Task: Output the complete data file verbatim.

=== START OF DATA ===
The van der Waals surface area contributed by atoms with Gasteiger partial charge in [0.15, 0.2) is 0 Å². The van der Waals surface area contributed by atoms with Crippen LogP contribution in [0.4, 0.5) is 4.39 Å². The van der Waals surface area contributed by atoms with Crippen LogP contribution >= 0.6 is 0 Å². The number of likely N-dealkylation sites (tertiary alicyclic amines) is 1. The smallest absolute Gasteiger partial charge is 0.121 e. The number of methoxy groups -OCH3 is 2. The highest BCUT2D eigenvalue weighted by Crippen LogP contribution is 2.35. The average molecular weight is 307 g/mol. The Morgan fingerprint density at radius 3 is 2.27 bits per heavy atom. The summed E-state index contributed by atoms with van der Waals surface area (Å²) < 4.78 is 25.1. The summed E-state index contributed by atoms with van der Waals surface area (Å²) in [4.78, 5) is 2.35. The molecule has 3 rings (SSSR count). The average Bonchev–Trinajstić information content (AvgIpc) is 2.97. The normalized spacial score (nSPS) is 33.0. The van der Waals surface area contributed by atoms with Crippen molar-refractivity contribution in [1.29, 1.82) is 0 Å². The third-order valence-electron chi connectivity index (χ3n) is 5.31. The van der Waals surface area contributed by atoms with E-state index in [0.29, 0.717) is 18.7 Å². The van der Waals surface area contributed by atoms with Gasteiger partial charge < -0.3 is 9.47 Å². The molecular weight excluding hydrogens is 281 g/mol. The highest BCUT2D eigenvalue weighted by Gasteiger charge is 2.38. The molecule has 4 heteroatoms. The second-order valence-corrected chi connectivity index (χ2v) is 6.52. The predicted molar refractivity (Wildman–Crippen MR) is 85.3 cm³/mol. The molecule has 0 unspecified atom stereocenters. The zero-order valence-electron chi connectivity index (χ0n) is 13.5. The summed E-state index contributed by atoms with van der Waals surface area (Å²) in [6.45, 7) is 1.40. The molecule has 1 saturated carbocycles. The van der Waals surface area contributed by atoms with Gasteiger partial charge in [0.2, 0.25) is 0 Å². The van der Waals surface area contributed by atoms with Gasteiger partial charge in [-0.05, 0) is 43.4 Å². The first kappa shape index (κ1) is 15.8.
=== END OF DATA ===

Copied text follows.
The van der Waals surface area contributed by atoms with Gasteiger partial charge in [0.15, 0.2) is 0 Å². The van der Waals surface area contributed by atoms with Crippen LogP contribution in [0.4, 0.5) is 4.39 Å². The van der Waals surface area contributed by atoms with Crippen LogP contribution >= 0.6 is 0 Å². The number of likely N-dealkylation sites (tertiary alicyclic amines) is 1. The smallest absolute Gasteiger partial charge is 0.121 e. The number of methoxy groups -OCH3 is 2. The highest BCUT2D eigenvalue weighted by Crippen LogP contribution is 2.35. The average molecular weight is 307 g/mol. The Morgan fingerprint density at radius 3 is 2.27 bits per heavy atom. The summed E-state index contributed by atoms with van der Waals surface area (Å²) < 4.78 is 25.1. The summed E-state index contributed by atoms with van der Waals surface area (Å²) in [4.78, 5) is 2.35. The molecule has 3 rings (SSSR count). The average Bonchev–Trinajstić information content (AvgIpc) is 2.97. The normalized spacial score (nSPS) is 33.0. The van der Waals surface area contributed by atoms with Crippen molar-refractivity contribution in [1.29, 1.82) is 0 Å². The third-order valence-electron chi connectivity index (χ3n) is 5.31. The van der Waals surface area contributed by atoms with E-state index in [0.29, 0.717) is 18.7 Å². The van der Waals surface area contributed by atoms with Gasteiger partial charge < -0.3 is 9.47 Å². The molecular weight excluding hydrogens is 281 g/mol. The highest BCUT2D eigenvalue weighted by Gasteiger charge is 2.38. The molecule has 4 heteroatoms. The second-order valence-corrected chi connectivity index (χ2v) is 6.52. The predicted molar refractivity (Wildman–Crippen MR) is 85.3 cm³/mol. The molecule has 0 unspecified atom stereocenters. The zero-order valence-electron chi connectivity index (χ0n) is 13.5. The summed E-state index contributed by atoms with van der Waals surface area (Å²) in [6.45, 7) is 1.40. The molecule has 1 saturated carbocycles. The van der Waals surface area contributed by atoms with Gasteiger partial charge in [0.2, 0.25) is 0 Å². The van der Waals surface area contributed by atoms with Gasteiger partial charge in [-0.05, 0) is 43.4 Å². The first kappa shape index (κ1) is 15.8.